2. Notes
1. Benzylamine was obtained from Aldrich Chemical Company, Inc., and was used without further purification.
2. 1,2-Bis(2-chloroethoxy)ethane was obtained from Eastman Kodak Company, and was used without further purification.
3. The excess benzylamine, recovered from the distillation step, can be reused if redistilled from calcium oxide.
4. If an efficient water aspirator is used (<20 mm), the benzylamine should distill between 60 and 70°C.
5. The product has the following spectral characteristics: 1H NMR (CDCl3) δ: 1.82 (s, 2 H, NH), 2.72 (t, 4 H, NCH2), 3.58 (s and t, 8 H, CH2), 3.72 (s, 4 H, benzyl), and 7.28 ppm (s, 10 H, Ar).
6. 1,2-Bis(2-iodoethoxy)ethane was prepared as described by Kulstad and Malmsten.3 1,2-Bis(2-chloroethoxy)ethane (21.3 g, 0.114 mol) and sodium iodide (37.0 g, 0.247 mol) in acetone (55 mL) were heated at reflux while stirring magnetically during 3 days. The reaction mixture was allowed to cool and was filtered, and the filtrate was evaporated under reduced pressure. The residue was dissolved in methylene chloride (200 mL), washed with aqueous 10% sodium thiosulfate solution (2 × 100 mL), dried over magnesium sulfate, and evaporated under reduced pressure. The residual methylene chloride was removed by high-vacuum evaporation at ambient temperature and the resulting 1,2-bis(2-iodoethoxy)ethane (40 g, 95%) was used without further purification. The proton NMR spectrum (δ, CDCl3) is as follows: 3.25 (t, 4 H); 3.68 (s, 4 H); 3.78 (t, 4 H).
7. This reaction must be stirred vigorously (120–150 rpm using a 60-mm paddle) for best results.
8. The acetonitrile in this step can be reused without any further purification.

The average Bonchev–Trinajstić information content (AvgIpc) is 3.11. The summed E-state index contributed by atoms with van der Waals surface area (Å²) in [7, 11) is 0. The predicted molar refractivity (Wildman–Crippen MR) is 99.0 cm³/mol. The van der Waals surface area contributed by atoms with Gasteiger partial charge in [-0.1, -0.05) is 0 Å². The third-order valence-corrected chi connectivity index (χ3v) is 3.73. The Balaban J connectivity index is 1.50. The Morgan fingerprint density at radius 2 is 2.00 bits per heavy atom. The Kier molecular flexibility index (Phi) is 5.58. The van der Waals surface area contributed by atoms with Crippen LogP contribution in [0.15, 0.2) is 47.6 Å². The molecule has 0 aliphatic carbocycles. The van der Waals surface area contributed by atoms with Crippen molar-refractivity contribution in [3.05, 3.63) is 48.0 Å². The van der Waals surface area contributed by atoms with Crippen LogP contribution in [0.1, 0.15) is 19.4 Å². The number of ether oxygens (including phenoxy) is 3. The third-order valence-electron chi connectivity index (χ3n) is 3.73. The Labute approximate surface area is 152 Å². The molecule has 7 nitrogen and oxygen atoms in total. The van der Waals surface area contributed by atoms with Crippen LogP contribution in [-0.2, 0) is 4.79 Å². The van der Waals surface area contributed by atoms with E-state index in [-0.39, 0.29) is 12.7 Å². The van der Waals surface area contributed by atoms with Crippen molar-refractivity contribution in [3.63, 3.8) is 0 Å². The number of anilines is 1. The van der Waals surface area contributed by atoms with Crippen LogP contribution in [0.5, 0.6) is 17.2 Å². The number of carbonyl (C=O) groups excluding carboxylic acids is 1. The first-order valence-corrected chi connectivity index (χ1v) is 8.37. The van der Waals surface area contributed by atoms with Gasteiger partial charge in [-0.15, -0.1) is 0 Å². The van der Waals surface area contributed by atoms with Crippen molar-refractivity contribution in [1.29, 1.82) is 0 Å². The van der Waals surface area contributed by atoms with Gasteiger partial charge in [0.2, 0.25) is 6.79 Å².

9. Wester and Voegtle4 reported mp 80°C.
10. When this reaction is run on twice the reported scale, the percent yield is the same.
11. The N,N'-dibenzyl-4,13-diaza-18-crown-6 must be freshly recrystallized from absolute ethanol for the hydrogenolysis to proceed at a reasonable rate.
3. Discussion
During the past two decades, a relatively few macrocyclic polyethers have played central roles in numerous research programs. Examples are 18-crown-6, dibenzo-18-crown-6, and aza-15-crown-5. 4,13-Diaza-18-crown-6 and its derivatives are compounds of considerable current interest despite the parent's high price and limited availability. 4,13-Diaza-18-crown-6 is a key compound in the study of two-armed macrocycles since it may readily be alkylated or acylated to afford a variety of symmetric, N,N'-disubstituted derivatives.
4,13-Diaza-18-crown-6 has been prepared in a variety of ways.2,3,5,6,7,8,9 Lehn first reported its preparation by reaction of 1,2-bis(2-aminoethoxy)ethane with triglycolic acid dichloride, followed by lithium aluminum hydride or diborane reduction of the resulting bislactam.2 Kulstead and Malmsten have condensed 1,2-bis(2-aminoethoxy)ethane with 1,2-bis(2-iodoethoxy)ethane to give 4,13-diaza-18-crown-6.3 Recently, we have reported that a single-step reaction of benzylamine with 1,2-bis(2-iodoethoxy)ethane, followed by hydrogenation of the resulting N,N'-dibenzyl-protected crown, gives 4,13-diaza-18-crown-6.5 The latter, single-step cyclization reaction is more direct than the present procedure, but the yield is substantially lower and the manipulations are less convenient.